Govt seeks forest pass solution to help tigers
The Department of National Parks, Wildlife and Plant Conservation is in negotiations to reclaim a forest pass from the military in a bid to improve the wildlife habitat in the Western Forest Complex.
"If the pass is annexed with the national park, the break in the forest will be bridged and tigers from the Upper Western Forest Complex will easily be able to move to into the Phetchaburi and Ratchaburi areas and then onwards into Myanmar. That will enlarge their breeding area," said Songtham Suksawang, director of the National Park Office.
The pass is located between Sai Yok National Park in Kanchanaburi and Kaeng Krachan National Park in Phetchaburi.
Mr Songtham said the department has talked with the military, which oversees the pass and uses it for security purposes. He said his team were hopeful that an agreement can be reached.
The Western Forest Complex is 12 million rai of forest land located in six western provinces -- Tak, Uthai Thani, Kamphaeng Phet, Nakhon Sawan, Suphan Buri and Kanchanaburi provinces. Known as the largest and complete forest complex in Southeast Asia, it is 12 times larger than Bangkok.
The area recently received a boost after Hollywood actor Leonardo DiCaprio recently posted on his Instagram about the Huai Kha Khaeng Wildlife Sanctuary, part of the Western Forest Complex.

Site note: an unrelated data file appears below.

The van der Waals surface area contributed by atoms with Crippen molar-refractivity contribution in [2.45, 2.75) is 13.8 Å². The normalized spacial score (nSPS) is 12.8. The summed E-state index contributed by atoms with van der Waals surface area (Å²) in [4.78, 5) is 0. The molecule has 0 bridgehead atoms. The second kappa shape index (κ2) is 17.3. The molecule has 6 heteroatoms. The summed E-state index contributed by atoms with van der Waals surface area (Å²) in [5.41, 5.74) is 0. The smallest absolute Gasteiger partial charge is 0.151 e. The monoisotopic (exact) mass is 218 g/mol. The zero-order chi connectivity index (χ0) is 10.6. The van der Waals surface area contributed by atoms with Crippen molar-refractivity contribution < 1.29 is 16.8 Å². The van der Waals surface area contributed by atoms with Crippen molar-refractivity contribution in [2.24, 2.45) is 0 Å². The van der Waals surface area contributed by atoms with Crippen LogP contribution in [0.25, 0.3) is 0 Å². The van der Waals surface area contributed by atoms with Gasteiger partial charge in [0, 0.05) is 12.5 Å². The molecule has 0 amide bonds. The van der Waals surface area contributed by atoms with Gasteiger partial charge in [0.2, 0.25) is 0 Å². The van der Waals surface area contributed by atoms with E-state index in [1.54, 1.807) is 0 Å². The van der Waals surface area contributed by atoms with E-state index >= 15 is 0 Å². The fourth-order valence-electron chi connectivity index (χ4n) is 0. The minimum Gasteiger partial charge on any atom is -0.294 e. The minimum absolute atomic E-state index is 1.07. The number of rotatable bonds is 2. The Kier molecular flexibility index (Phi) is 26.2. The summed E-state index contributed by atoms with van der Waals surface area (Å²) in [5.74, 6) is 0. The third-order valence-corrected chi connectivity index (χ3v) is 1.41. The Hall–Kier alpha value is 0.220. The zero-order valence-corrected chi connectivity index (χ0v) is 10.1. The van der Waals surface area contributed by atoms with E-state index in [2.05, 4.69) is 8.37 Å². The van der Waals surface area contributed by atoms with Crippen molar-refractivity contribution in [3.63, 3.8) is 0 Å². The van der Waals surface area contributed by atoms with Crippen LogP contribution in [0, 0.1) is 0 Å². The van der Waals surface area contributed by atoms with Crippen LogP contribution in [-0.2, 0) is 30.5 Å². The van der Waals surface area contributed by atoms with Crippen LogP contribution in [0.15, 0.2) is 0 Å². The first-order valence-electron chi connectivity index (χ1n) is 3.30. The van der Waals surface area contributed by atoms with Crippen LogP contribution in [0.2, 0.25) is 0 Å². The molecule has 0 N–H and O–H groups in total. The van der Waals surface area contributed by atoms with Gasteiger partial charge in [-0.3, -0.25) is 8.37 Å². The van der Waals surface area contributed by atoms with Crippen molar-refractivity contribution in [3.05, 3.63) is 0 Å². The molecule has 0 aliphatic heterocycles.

"In Thailand's Huai Kha Khaeng [HKK] Wildlife Sanctuary, tigers are roaring back thanks to a major long-term effort by the government of Thailand ... As a result, tiger numbers in the sanctuary have risen dramatically, from 41 in 2010-11 to 66 today -- a more than 60% increase," DiCaprio wrote on Monday to mark Global Tiger Day.
The famous actor set up The Leonardo DiCaprio Foundation, which in 2013 donated US$3 million (92.4 million baht) towards tiger conservation in Nepal. The actor also joined the WWF's "Save Tigers Now" campaign. His Instagram account has 33 million followers.
Saksit Simcharoen, the department's chief of Wildlife Research Unit and expert on tiger conservation, said the increasing tiger population is the result of less poaching and better forest protection.
"The tigers in the Western Forest Complex are a showcase for the success of conservation and preservation," he said.
However, there is more work to be done. Recently, one tiger in a group of three that had crossed into Myanmar was reported to have been killed, leading authorities to ramp up efforts to ensure a safer environment for wildlife in the region, he said.